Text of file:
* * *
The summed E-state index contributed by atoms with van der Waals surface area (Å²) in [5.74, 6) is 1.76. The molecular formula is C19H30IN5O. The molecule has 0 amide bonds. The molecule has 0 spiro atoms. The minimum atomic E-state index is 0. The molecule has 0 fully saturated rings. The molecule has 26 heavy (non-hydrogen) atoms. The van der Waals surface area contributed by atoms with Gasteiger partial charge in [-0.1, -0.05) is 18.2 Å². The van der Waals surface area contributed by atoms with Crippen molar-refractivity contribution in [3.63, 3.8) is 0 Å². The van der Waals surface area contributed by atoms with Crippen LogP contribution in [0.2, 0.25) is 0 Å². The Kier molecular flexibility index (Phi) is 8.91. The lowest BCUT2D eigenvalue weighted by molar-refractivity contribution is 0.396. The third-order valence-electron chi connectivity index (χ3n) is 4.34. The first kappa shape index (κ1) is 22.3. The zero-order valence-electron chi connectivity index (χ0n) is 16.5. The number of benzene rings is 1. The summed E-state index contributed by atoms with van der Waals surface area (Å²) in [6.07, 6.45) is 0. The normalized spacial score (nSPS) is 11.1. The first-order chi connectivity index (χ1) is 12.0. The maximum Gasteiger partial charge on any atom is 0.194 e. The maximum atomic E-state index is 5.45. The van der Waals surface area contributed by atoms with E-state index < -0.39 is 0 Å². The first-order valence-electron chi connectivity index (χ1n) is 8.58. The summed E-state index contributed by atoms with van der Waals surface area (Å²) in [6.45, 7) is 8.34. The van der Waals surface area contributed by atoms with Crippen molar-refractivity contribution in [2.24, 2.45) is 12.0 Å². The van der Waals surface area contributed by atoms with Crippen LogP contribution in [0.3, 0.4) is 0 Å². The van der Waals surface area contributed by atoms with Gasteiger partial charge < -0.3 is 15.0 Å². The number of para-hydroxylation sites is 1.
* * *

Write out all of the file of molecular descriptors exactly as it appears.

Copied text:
The summed E-state index contributed by atoms with van der Waals surface area (Å²) in [5.74, 6) is 1.76. The molecular formula is C19H30IN5O. The molecule has 0 amide bonds. The molecule has 0 spiro atoms. The minimum atomic E-state index is 0. The molecule has 0 fully saturated rings. The molecule has 26 heavy (non-hydrogen) atoms. The van der Waals surface area contributed by atoms with Gasteiger partial charge in [-0.1, -0.05) is 18.2 Å². The van der Waals surface area contributed by atoms with Crippen molar-refractivity contribution in [3.63, 3.8) is 0 Å². The van der Waals surface area contributed by atoms with Crippen LogP contribution in [0.2, 0.25) is 0 Å². The Kier molecular flexibility index (Phi) is 8.91. The lowest BCUT2D eigenvalue weighted by molar-refractivity contribution is 0.396. The third-order valence-electron chi connectivity index (χ3n) is 4.34. The first kappa shape index (κ1) is 22.3. The zero-order valence-electron chi connectivity index (χ0n) is 16.5. The number of benzene rings is 1. The summed E-state index contributed by atoms with van der Waals surface area (Å²) in [6.07, 6.45) is 0. The normalized spacial score (nSPS) is 11.1. The first-order chi connectivity index (χ1) is 12.0. The maximum Gasteiger partial charge on any atom is 0.194 e. The maximum atomic E-state index is 5.45. The van der Waals surface area contributed by atoms with E-state index < -0.39 is 0 Å². The first-order valence-electron chi connectivity index (χ1n) is 8.58. The summed E-state index contributed by atoms with van der Waals surface area (Å²) in [6.45, 7) is 8.34. The van der Waals surface area contributed by atoms with Crippen molar-refractivity contribution in [2.24, 2.45) is 12.0 Å². The van der Waals surface area contributed by atoms with Crippen LogP contribution in [0.3, 0.4) is 0 Å². The van der Waals surface area contributed by atoms with Gasteiger partial charge < -0.3 is 15.0 Å². The number of para-hydroxylation sites is 1.